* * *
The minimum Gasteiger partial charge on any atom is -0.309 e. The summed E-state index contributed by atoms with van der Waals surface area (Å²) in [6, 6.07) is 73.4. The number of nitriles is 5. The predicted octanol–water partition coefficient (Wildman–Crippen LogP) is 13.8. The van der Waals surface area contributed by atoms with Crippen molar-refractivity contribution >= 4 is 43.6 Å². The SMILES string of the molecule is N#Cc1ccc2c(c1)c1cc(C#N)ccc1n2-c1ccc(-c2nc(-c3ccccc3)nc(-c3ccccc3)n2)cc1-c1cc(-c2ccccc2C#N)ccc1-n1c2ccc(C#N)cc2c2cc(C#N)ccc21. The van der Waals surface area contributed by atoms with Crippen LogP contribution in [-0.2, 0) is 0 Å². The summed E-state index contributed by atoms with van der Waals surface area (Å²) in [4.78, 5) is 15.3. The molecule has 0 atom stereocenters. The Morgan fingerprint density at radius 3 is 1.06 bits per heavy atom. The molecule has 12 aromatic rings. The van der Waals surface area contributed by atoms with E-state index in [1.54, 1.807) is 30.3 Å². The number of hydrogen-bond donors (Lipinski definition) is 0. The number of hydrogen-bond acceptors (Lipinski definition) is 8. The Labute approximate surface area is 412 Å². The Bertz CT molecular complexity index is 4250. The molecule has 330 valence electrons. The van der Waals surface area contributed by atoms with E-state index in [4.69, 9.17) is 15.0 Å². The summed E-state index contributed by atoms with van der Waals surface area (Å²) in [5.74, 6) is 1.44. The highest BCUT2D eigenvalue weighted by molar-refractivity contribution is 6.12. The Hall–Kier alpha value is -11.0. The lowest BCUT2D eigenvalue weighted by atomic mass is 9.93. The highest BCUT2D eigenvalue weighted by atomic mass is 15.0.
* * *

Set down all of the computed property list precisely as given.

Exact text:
The minimum Gasteiger partial charge on any atom is -0.309 e. The summed E-state index contributed by atoms with van der Waals surface area (Å²) in [6, 6.07) is 73.4. The number of nitriles is 5. The predicted octanol–water partition coefficient (Wildman–Crippen LogP) is 13.8. The van der Waals surface area contributed by atoms with Crippen molar-refractivity contribution >= 4 is 43.6 Å². The SMILES string of the molecule is N#Cc1ccc2c(c1)c1cc(C#N)ccc1n2-c1ccc(-c2nc(-c3ccccc3)nc(-c3ccccc3)n2)cc1-c1cc(-c2ccccc2C#N)ccc1-n1c2ccc(C#N)cc2c2cc(C#N)ccc21. The van der Waals surface area contributed by atoms with Crippen LogP contribution in [-0.2, 0) is 0 Å². The summed E-state index contributed by atoms with van der Waals surface area (Å²) in [4.78, 5) is 15.3. The molecule has 0 atom stereocenters. The Morgan fingerprint density at radius 3 is 1.06 bits per heavy atom. The molecule has 12 aromatic rings. The van der Waals surface area contributed by atoms with E-state index in [1.54, 1.807) is 30.3 Å². The number of hydrogen-bond donors (Lipinski definition) is 0. The number of hydrogen-bond acceptors (Lipinski definition) is 8. The Labute approximate surface area is 412 Å². The Bertz CT molecular complexity index is 4250. The molecule has 330 valence electrons. The van der Waals surface area contributed by atoms with E-state index in [4.69, 9.17) is 15.0 Å². The summed E-state index contributed by atoms with van der Waals surface area (Å²) in [5.74, 6) is 1.44. The highest BCUT2D eigenvalue weighted by molar-refractivity contribution is 6.12. The Hall–Kier alpha value is -11.0. The lowest BCUT2D eigenvalue weighted by atomic mass is 9.93. The highest BCUT2D eigenvalue weighted by atomic mass is 15.0.